Australian inventions can now be accessed online
Andrew Brown McKenzie is not a household name, yet he has saved thousands of lives. He witnessed serious accidents caused by trains that took an age to slow down and stop, and in 1904 he invented what became known as the Westinghouse Air Brake - the first invention to be granted an Australian patent.
McKenzie’s work, and the work of numerous other Aussie inventors, can now be accessed online thanks to the latest addition to AusPat, a database of patent records dating back to that first patent issued under Commonwealth legislation.
Innovation Minister Senator Kim Carr said the new information would help modern-day innovators by making it easier to find patented inventions and provide a pool of priceless information for everyone interested in our nation’s history.
“Australia has a rich history of innovation and this excellent tool delivers better access to this important information,” Senator Carr said.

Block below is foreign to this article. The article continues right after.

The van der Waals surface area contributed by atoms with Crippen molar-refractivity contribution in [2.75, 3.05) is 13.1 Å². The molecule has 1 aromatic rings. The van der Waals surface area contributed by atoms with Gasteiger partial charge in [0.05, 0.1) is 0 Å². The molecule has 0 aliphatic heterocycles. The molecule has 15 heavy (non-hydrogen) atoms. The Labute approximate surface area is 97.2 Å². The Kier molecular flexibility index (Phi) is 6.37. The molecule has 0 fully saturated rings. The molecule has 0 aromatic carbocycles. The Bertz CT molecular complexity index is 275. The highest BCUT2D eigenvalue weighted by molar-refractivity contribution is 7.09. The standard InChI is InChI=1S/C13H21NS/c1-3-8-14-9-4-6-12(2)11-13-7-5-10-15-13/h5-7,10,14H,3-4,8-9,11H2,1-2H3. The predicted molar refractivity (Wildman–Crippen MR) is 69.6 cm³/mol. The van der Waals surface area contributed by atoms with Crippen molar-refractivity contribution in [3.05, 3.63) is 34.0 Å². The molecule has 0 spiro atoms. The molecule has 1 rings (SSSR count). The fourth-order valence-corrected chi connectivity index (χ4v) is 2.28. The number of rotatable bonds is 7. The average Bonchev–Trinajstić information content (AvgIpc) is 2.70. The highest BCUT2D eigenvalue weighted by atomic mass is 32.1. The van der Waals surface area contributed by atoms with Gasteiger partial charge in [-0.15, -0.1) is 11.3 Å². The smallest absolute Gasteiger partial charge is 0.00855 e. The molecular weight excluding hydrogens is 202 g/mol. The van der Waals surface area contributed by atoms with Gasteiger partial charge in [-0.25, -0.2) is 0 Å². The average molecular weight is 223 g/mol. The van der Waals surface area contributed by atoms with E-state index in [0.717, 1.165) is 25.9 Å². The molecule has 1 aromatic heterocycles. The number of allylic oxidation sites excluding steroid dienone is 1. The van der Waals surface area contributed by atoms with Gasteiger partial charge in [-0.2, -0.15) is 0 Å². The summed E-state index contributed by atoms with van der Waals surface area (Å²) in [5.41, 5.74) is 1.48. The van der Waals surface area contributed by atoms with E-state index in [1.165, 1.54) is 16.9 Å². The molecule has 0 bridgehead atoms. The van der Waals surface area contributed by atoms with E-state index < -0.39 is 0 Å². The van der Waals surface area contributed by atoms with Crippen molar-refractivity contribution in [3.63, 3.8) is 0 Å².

“Records for iconic Australian inventions, such as David Unaipon’s 1909 patent for the shearing handpiece featured on the Australian $50 note, can now be located with the easy-to-use search tool deemed one of the best in the world.
“When Andrew Brown McKenzie filed that first Australian patent in 1904, he could never have envisaged that his patent record, and the records of thousands of other Australian innovators, could be accessed so easily more than 100 years later.
“McKenzie’s work on the railways led him to identify a problem with train brakes and a way to overcome it. His patent - improvements in air leak preventative for Westinghouse and like brakes - helped railway workers and passengers alike.
“One hundred and seven years later, Australian innovators are still changing lives with modern-day inventions like Gardasil and the CSIRO’s Wi-Fi technology.
“AusPat offers a significant improvement on the old process which had people searching through a myriad of paper, microfiche and electronic systems. The tool will save modern Australian inventors time and effort as they can easily search the inventions that have come before them,” Senator Carr said.
AusPat has data from over 7300 books, 620,000 microfiche films and more than 37 million documents.
To access the AusPat search system, visit www.ipaustralia.gov.au.
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